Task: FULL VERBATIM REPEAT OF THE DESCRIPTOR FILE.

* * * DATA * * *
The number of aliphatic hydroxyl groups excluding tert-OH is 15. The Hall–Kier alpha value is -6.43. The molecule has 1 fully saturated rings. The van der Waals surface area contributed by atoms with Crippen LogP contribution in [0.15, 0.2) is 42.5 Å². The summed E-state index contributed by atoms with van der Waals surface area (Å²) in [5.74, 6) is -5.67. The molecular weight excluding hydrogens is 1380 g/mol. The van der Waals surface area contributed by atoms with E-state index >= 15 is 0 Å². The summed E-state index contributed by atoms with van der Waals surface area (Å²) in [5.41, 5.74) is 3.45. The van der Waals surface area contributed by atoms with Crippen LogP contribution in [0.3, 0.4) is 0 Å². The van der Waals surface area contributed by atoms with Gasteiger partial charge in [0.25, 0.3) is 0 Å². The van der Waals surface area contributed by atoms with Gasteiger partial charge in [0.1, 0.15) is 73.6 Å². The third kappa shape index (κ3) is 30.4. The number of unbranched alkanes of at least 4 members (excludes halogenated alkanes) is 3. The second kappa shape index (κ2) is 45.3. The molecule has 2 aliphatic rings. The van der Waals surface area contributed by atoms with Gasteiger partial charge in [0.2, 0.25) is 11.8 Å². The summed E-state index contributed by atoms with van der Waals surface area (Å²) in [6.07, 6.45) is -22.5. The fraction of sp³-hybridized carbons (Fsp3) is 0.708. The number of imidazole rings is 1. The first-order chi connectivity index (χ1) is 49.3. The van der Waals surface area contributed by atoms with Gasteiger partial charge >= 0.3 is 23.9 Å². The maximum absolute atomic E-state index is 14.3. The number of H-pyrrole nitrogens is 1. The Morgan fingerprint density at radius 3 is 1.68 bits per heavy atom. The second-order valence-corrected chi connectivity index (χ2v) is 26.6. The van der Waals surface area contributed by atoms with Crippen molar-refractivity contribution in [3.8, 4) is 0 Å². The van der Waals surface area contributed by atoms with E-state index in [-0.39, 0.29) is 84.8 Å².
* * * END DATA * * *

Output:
The number of aliphatic hydroxyl groups excluding tert-OH is 15. The Hall–Kier alpha value is -6.43. The molecule has 1 fully saturated rings. The van der Waals surface area contributed by atoms with Crippen LogP contribution in [0.15, 0.2) is 42.5 Å². The summed E-state index contributed by atoms with van der Waals surface area (Å²) in [5.74, 6) is -5.67. The molecular weight excluding hydrogens is 1380 g/mol. The van der Waals surface area contributed by atoms with E-state index >= 15 is 0 Å². The summed E-state index contributed by atoms with van der Waals surface area (Å²) in [5.41, 5.74) is 3.45. The van der Waals surface area contributed by atoms with Crippen LogP contribution in [0.3, 0.4) is 0 Å². The van der Waals surface area contributed by atoms with Gasteiger partial charge in [0.25, 0.3) is 0 Å². The van der Waals surface area contributed by atoms with Gasteiger partial charge in [0.1, 0.15) is 73.6 Å². The third kappa shape index (κ3) is 30.4. The number of unbranched alkanes of at least 4 members (excludes halogenated alkanes) is 3. The second kappa shape index (κ2) is 45.3. The molecule has 2 aliphatic rings. The van der Waals surface area contributed by atoms with Gasteiger partial charge in [0.2, 0.25) is 11.8 Å². The summed E-state index contributed by atoms with van der Waals surface area (Å²) in [6.07, 6.45) is -22.5. The fraction of sp³-hybridized carbons (Fsp3) is 0.708. The number of imidazole rings is 1. The first-order chi connectivity index (χ1) is 49.3. The van der Waals surface area contributed by atoms with Gasteiger partial charge >= 0.3 is 23.9 Å². The maximum absolute atomic E-state index is 14.3. The number of H-pyrrole nitrogens is 1. The Morgan fingerprint density at radius 3 is 1.68 bits per heavy atom. The second-order valence-corrected chi connectivity index (χ2v) is 26.6. The van der Waals surface area contributed by atoms with Crippen molar-refractivity contribution in [3.8, 4) is 0 Å². The van der Waals surface area contributed by atoms with E-state index in [-0.39, 0.29) is 84.8 Å².